When Steve Jobs unveiled the original iPad in 2010 he emphasized its role as a consumption device. In fact, he purposely stayed away from even suggesting it could be used for productivity. However, he hedged his bet when he asked Apple’s Senior VP of Worldwide Marketing Phil Schiller to come out and briefly show off Pages, Keynote and Numbers for the iPad.
The only other thing mentioned at the launch event relating to enterprise was that Apple would provide some way for business users to obtain apps outside of the app store for use in dedicated business software distribution if needed.
But after Schiller spoke, Jobs went right back to showing how the iPad was ideal for consuming content — showing off two games and one health related app created specifically for the event.
Jobs knew the iPad would be a big hit in the enterprise but understood that to focus on its role as a productivity tool instead of a content consumption device would have opened the iPad to serious criticism at the time. When the iPad was launched in 2010, tablets for the enterprise had been used in some vertical markets for at least ten years yet the industry to date had sold only one million tablets worldwide.
But surprise - companies like SAP and Salesforce.com bought over 10,000 iPads each in its first six months on the market. We estimate in the first 12 months the iPad was shipping well over 1 million units that were tapped specifically for use in serious mainstream enterprise programs.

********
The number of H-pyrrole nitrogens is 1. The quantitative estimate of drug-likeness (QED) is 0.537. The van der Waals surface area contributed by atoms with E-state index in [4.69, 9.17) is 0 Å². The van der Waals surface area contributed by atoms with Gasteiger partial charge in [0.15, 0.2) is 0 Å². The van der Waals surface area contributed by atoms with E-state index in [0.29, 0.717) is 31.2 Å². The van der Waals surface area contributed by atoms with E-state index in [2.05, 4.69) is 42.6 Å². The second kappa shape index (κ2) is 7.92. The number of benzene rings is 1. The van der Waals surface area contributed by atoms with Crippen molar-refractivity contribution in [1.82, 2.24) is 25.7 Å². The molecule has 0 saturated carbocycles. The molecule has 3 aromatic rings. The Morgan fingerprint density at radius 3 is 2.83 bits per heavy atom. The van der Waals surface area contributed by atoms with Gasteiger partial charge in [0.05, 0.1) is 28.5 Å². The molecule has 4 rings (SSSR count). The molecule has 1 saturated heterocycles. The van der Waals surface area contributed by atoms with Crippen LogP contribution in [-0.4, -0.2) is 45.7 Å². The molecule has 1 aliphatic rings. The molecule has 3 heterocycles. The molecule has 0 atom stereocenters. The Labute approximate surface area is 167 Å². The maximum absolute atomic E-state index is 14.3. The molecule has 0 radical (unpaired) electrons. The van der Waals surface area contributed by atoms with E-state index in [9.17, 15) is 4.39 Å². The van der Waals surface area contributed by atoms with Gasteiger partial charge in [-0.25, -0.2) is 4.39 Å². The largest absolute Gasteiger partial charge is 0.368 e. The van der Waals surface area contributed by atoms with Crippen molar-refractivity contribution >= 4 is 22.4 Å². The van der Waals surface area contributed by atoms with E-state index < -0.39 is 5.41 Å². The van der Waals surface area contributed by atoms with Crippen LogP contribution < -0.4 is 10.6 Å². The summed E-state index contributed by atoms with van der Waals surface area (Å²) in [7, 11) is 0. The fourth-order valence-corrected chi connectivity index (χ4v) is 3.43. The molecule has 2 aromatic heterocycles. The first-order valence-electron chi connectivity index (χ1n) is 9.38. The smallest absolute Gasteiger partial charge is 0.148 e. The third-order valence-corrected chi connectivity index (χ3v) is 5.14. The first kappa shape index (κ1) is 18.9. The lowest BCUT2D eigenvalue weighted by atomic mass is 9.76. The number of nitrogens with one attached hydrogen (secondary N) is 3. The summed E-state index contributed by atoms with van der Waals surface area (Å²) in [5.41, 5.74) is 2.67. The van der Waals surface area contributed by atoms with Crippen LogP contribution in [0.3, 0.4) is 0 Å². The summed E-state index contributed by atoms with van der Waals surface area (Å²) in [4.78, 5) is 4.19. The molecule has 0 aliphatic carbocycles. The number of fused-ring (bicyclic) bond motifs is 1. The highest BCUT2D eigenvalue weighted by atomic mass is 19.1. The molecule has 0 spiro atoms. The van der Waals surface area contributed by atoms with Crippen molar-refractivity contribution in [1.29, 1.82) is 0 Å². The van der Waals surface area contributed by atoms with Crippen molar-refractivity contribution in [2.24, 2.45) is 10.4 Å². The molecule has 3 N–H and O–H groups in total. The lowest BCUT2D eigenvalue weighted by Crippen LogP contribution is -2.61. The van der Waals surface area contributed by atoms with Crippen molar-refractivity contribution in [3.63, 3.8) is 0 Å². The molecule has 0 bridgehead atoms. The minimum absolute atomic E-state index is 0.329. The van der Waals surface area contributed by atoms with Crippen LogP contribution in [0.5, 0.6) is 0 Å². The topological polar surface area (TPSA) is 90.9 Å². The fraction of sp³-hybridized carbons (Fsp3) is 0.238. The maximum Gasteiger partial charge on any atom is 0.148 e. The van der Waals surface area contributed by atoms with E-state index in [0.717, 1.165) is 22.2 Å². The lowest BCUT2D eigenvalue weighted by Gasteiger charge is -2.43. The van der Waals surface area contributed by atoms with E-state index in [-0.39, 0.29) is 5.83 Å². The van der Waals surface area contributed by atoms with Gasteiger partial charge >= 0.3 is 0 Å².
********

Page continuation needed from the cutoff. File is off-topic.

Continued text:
In its second year on the market, airlines, car makers, manufacturers and hundreds of companies we would classify as enterprise started buying iPads in large numbers and implementing them in their IT programs. Apple’s development tools were rich enough for most to be able to create their own apps for the iPad. At the same time, the iOS development community went into high gear and started creating all types of complimentary business apps that clearly took the iPad far beyond its role as a content consumption device.
In search of Office
However, there was one set of enterprise apps almost all IT users wanted — Microsoft’s Office. While enterprise companies created their own apps, Apple’s own suite of productivity tools just did not meet the needs of many. Unfortunately, most enterprise users cut their productivity teeth on Office and could never get the hang of Pages, Numbers and Keynote.
For a lot of IT users, the iPad was a great business tool but its lack of Office made it a wounded product for them. That is actually odd since Apple’s productivity tools are powerful but apparently you can’t teach old dogs new tricks. For many, Office spelled productivity regardless of what alternatives were available.
Now that Office is available on the iPad, it is clear the iPad has the missing link it needed to get even broader attention in the enterprise market. And even pre-Office, the iPad had become #1 tablet in enterprise with 98% of the Fortune 500 using iPads while 91% of enterprise activations in IT are on the iPad.
But I believe Microsoft’s stamp of approval of the iPad with Office kicks it up a notch for many IT users. Now it has the apps necessary for them to consider the iPad even more seriously as an IT tool.
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The 3 keys to iPad’s next big enterprise gains
While this is an important development, it is not the reason why Apple will make even stronger gains in the enterprise. I think it will be three distinct reasons that complement the Office availability on Apple’s iOS tablet platform.
The first is it is still the most secure OS tablet on the market. Android has a long way to go to fix its security problems. Until it does, its ability to gain ground in enterprise is questionable. While Win 8 tablets are pretty secure, it still has more security attacks than Apple has on iOS and that is a factor for a lot of IT buyers.